I also think McMahon pairing is the best way to go, particularly for tournaments in which there is a wide range in player abilities and where you don't have enough time for enough rounds to optimally sort the number of players involved.  The major difference between McMahon and accelerated Swiss is that with the McMahon, the point given at the beginning is real and counted to the end of the tournament, while with accelerated Swiss it is taken away after a round or two.  What the McMahon does is basically let you get in an extra round in your tournament without having to take the time to play it, by making the assumption that the first round results are pretty much a given, since the abilities of the players in the Swiss first round are so far apart.  So one advantage is a whole round-worth of better sorting for a large tournament in which you don't have the time to play an optimal number of rounds.  The second advantage is that lower ranked players that don't really have a chance to finish at the top, will have a more pleasant experience in their tournament, not facing a blowout loss in the first round, but having a better chance to get another win against a closer matched player during the day of playing.  Holding the lower half back a point at the start actually gives them all more actual wins on the day.  In both Swiss and McMahon, the matches continue to get more even with each round.  With the McMahon you get a head start at the more even match ups.  At seems that with accelerated Swiss in which you take away the point after a round or two, the more even early pairings created by the acceleration point are immediately followed by one or more blowout rounds when you take away the virtual point.  I don't see any real benefit to that.  In fact, if you set up a sample tournament and compare pairings (assuming that game results end up as expected with the higher rated player winning the first round), you find that the only difference between a regular Swiss and a one round accelerated Swiss is the round in which the big blowout occurs.  The pairings end up identical, except with rounds one and two swapped.  With one round acceleration, the exact blowout pairings you avoided in the first round happen in the second round instead.  Better to let the point be kept as a real one (McMahon pairings) and avoid the biggest mismatches altogether.  The only possible potential drawback could come from a very incorrect initial rating.  But even that will be sorted out, unless a player that was actually the top in ability, but ranked in the bottom half.  Their perfect score would be beaten by a perfect-scoring top-half player, who had the given point plus a perfect score.  But it would be appropriate since the top half perfect score would be against much harder competition than the lower half perfect score.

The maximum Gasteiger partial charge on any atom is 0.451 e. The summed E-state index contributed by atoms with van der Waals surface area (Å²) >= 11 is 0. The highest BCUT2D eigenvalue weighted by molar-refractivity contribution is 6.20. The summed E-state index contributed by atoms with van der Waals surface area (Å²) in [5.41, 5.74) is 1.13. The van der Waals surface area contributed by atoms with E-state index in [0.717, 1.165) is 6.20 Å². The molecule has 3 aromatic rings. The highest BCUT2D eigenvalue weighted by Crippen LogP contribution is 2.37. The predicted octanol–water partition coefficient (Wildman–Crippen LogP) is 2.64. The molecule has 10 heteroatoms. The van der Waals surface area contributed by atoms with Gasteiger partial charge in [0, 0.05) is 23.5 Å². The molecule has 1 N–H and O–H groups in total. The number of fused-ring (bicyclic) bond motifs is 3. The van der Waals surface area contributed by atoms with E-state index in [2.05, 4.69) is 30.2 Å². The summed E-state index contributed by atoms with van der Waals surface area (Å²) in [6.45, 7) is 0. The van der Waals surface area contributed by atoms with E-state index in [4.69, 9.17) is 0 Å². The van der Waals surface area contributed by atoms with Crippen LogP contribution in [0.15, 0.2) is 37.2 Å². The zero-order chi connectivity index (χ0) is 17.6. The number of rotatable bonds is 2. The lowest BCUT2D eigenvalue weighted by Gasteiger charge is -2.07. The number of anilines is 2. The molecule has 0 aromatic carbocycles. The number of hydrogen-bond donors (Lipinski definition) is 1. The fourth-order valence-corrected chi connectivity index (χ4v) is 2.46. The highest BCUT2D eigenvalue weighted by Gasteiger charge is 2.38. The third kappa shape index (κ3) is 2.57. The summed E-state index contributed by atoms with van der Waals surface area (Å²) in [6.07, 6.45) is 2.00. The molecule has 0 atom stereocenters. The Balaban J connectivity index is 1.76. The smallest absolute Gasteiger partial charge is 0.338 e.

• 3 years ago · Quote · #12

    ChessisGood

    @dpruess: But doesn't that ruin the whole point of Swiss tournaments? A big part of them is based on built-up suspense, which keeps growing as the top few boards continue to do well. However, randomly assigned pairings could lead to a quick end for even some of the top players, forced to play the best in round one.

  • 3 years ago · Quote · #14

    AnthonyCG

    There are more chances for scalps this way too.

  • 3 years ago · Quote · #16

    StrategicPlay

    I don't agree with numbers. Rating is actually good.